If you’re new to information security or find it a little confusing, this is a simple analogy that may help: information security is like your health.
Foreign entities are perpetually trying to gain access. Some are successful but do no real damage, while others disrupt processes and weaken your ability to function; and some of these foreign entities can gain access and be present for long periods of time, going essentially unnoticed.
Naturally, you have some common weak-points where it’s easiest for foreign entities to gain access. All of your points-of-contact with the outside world: your eyes, nose, mouth, skin — are known weak-points that require some extra attention in order to keep you healthy. Just like your health, your company’s points-of-contact with the outside world are also weak-points that are susceptible to attacks.
It’s no accident that the word “virus” is used to describe incidents with both your health and data security. A virus is a foreign entity that gains access, injects itself into your system, and wreaks havoc (some more than others).
What does an Advanced Persistent Threat (APT) look like? This is a type of threat that has considerable resources, doesn’t give up when gaining access proves difficult, and is happy to gain access via different weak-points. Do you have any allergies? Allergy medications have come a long way in recent years, but what happens as soon as you let your guard down? Inhaling the irritants, rubbing your eyes, eating them, getting an irritant on your skin? there are a number of ways these irritants can gain access, and you have to be ever-vigilant in both prevention and treatment when prevention fails. Keep in mind that if an infection or adverse reaction to an irritant is severe enough, it can actually kill you – and the same goes for your company.
Think your company is too small or not an attractive enough target to worry about IT Security? Think about children for a moment: easy targets, their immune systems aren’t as mature, and they’re always coming into contact with something potentially harmful. Small & Medium Businesses (SMBs) have a tendency to see being a smaller target as a benefit, but in reality this is a numbers game. If SMBs have less mature immune systems, that makes them an easier target and you can attack large numbers of them, which makes them just as valuable as gaining access to a larger Enterprise (a trend we saw developing as early as 2010).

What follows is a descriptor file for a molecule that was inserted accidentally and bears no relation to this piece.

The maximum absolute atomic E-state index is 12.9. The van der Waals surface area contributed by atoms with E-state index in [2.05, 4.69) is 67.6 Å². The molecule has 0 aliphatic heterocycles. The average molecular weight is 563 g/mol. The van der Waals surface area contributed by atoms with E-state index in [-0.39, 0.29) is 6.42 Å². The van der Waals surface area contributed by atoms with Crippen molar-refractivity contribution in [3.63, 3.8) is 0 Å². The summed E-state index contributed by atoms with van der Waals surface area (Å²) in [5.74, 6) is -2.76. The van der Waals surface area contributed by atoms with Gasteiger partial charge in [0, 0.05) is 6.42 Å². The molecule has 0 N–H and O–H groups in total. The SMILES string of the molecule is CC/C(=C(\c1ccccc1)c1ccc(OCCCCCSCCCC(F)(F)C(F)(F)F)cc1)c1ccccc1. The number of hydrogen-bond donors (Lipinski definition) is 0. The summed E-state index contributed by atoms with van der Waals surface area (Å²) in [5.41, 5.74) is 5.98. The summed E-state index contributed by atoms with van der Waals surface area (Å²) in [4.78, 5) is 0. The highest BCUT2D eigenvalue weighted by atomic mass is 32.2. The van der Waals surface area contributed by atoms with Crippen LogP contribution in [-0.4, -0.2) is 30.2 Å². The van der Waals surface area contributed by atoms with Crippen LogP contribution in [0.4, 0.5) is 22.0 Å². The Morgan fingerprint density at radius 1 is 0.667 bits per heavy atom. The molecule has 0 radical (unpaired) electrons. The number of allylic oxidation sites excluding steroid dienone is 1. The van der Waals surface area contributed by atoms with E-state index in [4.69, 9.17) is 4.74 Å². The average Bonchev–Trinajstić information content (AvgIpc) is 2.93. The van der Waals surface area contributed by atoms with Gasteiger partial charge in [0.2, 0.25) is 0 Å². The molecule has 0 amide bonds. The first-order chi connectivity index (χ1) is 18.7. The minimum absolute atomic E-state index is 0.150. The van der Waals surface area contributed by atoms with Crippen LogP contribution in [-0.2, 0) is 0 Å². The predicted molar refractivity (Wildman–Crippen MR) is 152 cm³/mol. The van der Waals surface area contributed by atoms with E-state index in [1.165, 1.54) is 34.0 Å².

And just like your health, you’ve got a few options for care-providers to help you ward off and deal with attacks on your system. You can go with a provider who has the lowest cost, or a provider who has the largest staff, or a provider with experience and expertise in the areas you need most. It may be easier to think of providers as General Practitioners, large Healthcare organizations, and Specialists, and you get to choose which type of care you want your company to have.
So, what steps should we take to protect our health (data security)?
- Regular check-ups with your doctor (system scans, penetration tests, social engineering tests),
- A preventative maintenance routine (traffic regulators and monitors – like Firewalls, IDS/IPS, UTMs),
- Keeping abreast of health concerns, outbreaks, and advances in modern medicine (information security training programs for staff, utilizing industry information sources, and using the most up-to-date tools and services designed to keep your company healthy), and
- Choosing a provider that is the right fit (General Practitioners, large Healthcare organizations, or Specialists).
Hopefully, this analogy has helped Information Security make more sense. Essentially, you are protecting an organism from attacks, it’s an ongoing process, and there is an industry designed to help you do so. Here’s to your health!